With an election less than nine months away, the British government is well aware of public opposition to Britain’s role in invading Iraq with the United States in 2003.
Cameron is also scarred by the memory of an embarrassing parliamentary defeat last summer, when he recalled MPs during the summer recess only to fail to win their approval to leave open the possibility of military action against Syria.
Members of the government have said they would again try to seek authorization from parliament for involvement in any strikes, unless it became necessary to act quickly due to a humanitarian emergency or a threat to Britain.
“As the global resolve to tackle (IS) strengthens, we will consider carefully what role the United Kingdom should play in the international coalition,” Foreign Office Minister David Lidington said on Friday.
“The basic fact is that no decisions about UK military action have been taken or are being asked of us at the moment.”
Most other European countries appear unwilling to go beyond humanitarian and logistical aid.
Germany and the Czech Republic have promised to help arm the Kurds. But Berlin has been adamant it will not take part in air strikes.
NATO is ready to facilitate and coordinate airlift supplies, and could offer training to Iraqi forces.
“We have to try to support and sustain the local protagonists who may be able to stop and contain Islamic State in those areas,” Italian Defense Minister Roberta Pinotti said.
“The Americans have chosen to carry out air strikes. We haven’t yet chosen that,” she said.
The U.S.-led coalition will want active military support from Middle Eastern states, to at least avoid the appearance of waging a Western “crusade”.
In the campaign to bring down former Libyan leader Muammar Gaddafi in 2011, the United Arab Emirates contributed to air strikes, while Qatar provided weapons to rebels.
But in Iraq, the stakes for regional players are higher. Saudi Arabia, Turkey, Jordan and Egypt are unlikely to want to take a key role in military operations.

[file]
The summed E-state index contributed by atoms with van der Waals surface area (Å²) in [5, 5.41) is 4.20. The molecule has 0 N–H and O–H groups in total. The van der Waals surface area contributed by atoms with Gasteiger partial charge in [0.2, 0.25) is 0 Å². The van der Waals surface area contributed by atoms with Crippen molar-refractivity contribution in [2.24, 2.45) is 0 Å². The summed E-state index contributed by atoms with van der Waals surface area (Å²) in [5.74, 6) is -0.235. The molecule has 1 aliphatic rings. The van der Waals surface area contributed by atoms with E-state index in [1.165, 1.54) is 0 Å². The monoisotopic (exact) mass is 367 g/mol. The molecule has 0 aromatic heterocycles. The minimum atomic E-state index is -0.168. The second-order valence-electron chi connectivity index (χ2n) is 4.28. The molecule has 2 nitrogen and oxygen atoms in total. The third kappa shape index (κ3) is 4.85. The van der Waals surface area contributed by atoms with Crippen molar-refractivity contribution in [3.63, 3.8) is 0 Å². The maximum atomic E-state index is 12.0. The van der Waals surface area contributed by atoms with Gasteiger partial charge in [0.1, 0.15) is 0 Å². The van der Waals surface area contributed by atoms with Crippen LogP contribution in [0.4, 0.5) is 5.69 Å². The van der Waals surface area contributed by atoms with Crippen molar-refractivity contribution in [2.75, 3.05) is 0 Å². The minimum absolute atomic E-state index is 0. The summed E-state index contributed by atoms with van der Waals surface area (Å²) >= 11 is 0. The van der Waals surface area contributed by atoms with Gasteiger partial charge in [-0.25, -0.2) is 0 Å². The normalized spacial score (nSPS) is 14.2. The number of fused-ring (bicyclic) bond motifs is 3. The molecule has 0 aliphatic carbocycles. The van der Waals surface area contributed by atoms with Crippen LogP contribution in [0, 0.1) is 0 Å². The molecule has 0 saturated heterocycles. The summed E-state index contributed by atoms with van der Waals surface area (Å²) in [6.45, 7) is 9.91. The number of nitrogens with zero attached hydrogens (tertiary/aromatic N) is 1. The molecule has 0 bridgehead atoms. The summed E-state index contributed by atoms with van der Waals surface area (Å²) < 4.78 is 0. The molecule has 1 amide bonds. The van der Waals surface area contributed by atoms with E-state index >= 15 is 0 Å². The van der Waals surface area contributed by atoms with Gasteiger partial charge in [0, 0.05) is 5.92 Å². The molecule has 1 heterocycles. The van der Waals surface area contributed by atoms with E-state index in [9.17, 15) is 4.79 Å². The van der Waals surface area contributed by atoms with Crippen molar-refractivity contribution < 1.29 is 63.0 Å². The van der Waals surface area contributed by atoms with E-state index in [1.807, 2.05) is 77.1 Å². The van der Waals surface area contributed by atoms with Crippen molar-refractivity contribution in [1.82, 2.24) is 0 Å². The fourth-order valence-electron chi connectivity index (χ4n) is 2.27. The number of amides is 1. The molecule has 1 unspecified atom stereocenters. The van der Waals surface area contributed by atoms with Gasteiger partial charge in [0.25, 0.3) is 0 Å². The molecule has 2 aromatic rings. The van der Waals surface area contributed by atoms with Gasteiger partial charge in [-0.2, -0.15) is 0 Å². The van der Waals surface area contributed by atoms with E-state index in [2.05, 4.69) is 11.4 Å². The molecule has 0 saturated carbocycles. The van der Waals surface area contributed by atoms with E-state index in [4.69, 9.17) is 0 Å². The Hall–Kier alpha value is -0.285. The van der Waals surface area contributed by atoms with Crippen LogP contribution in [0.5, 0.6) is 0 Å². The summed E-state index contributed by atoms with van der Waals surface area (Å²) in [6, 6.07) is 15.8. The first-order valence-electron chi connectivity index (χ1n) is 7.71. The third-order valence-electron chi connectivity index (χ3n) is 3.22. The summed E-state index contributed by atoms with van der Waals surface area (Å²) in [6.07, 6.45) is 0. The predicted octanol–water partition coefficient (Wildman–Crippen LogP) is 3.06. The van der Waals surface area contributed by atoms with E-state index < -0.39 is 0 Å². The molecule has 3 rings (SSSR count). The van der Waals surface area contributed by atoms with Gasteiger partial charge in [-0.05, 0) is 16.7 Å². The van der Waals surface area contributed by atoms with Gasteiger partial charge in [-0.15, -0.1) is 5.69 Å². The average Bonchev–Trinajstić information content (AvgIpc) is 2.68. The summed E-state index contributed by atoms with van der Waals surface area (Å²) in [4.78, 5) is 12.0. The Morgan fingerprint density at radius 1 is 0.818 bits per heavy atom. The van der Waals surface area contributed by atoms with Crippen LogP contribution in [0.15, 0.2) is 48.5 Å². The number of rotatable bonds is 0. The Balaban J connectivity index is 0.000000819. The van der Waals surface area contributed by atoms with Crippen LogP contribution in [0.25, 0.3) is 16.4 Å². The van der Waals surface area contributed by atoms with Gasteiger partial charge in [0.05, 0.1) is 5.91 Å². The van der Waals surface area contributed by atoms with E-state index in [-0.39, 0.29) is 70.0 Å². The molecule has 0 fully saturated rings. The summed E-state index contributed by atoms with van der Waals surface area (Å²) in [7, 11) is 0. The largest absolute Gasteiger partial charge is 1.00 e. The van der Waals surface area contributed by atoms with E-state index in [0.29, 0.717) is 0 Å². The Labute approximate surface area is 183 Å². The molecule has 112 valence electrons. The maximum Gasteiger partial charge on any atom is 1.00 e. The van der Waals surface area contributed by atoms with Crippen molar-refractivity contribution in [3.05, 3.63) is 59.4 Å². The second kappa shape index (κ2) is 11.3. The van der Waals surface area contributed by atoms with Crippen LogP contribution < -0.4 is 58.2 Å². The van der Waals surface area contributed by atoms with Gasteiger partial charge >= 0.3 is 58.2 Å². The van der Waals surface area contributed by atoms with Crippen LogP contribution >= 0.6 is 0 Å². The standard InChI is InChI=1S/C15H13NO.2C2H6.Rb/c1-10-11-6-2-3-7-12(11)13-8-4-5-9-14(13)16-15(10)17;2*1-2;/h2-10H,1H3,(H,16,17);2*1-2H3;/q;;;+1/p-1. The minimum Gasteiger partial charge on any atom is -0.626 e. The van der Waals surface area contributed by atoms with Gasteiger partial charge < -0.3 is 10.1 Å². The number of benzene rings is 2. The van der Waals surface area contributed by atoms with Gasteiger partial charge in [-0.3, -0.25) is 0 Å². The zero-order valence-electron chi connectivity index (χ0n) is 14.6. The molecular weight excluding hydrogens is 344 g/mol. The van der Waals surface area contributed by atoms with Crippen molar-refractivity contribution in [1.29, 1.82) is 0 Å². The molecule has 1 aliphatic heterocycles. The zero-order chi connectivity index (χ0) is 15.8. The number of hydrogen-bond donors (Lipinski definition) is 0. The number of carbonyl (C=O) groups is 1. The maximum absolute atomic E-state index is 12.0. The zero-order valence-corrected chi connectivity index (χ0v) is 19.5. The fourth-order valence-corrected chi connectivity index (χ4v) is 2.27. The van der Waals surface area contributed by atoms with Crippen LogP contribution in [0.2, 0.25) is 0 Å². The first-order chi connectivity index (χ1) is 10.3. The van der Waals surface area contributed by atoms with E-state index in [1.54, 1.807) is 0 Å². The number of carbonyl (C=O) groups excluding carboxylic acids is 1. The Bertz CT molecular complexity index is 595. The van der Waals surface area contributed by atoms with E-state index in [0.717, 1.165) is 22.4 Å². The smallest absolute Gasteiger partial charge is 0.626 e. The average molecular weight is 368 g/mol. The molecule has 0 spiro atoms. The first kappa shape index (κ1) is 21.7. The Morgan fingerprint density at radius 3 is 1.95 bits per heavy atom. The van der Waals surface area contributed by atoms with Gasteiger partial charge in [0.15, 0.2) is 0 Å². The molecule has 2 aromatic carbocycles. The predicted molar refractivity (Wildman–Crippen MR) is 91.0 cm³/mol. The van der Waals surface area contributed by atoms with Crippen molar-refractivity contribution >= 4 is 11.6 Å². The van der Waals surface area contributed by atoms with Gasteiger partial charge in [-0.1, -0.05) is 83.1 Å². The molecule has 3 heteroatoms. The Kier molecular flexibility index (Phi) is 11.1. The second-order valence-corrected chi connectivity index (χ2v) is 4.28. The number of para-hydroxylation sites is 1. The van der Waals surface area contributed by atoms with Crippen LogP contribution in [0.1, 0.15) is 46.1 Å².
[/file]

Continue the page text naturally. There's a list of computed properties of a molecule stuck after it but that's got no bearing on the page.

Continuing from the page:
“The situation is critical on our border because (Islamic State) are close. Yes, Saudi Arabia is ready to help, but America must first show it is with us now,” said a Saudi Arabian military officer in Paris last week.
Turkey, a NATO member which shares long borders with both Syria and Iraq, has so far also conspicuously avoided committing itself to the new military campaign.
U.S. officials have played down hopes of persuading Ankara to take a combat role, focusing more on Turkey’s efforts to stem the flow of foreign fighters crossing its territory and the provision of humanitarian aid.
From the early days of the Syrian conflict, Turkey has backed mainly Sunni rebels fighting Assad. Although it is alarmed by Islamic State’s rise, it is wary about any military action that might weaken Assad’s foes.
It is also nervous about strengthening Kurds in Iraq and Syria. Turkey’s own Kurdish militants waged a three-decade insurgency against the Turkish state and are engaged in a delicate peace process.
Pro-government newspapers on Friday welcomed Ankara’s reluctance to take a frontline role in the coalition, questioning whether U.S.-led military action was the answer and drawing parallels with 2003, when Turkey’s parliament rejected a U.S. request to use Turkish territory to invade Iraq.
“In a coalition, you are not expected to do the same things. Some can provide humanitarian help, others financial and others military support,” said another French diplomat. “The importance is that everything is coherent.”
Additional reporting by Adrian Croft in Brussels, Kylie MacLellan in London and Jazon Szep in Ankara; Editing by Andrew Roche and Tom Heneghan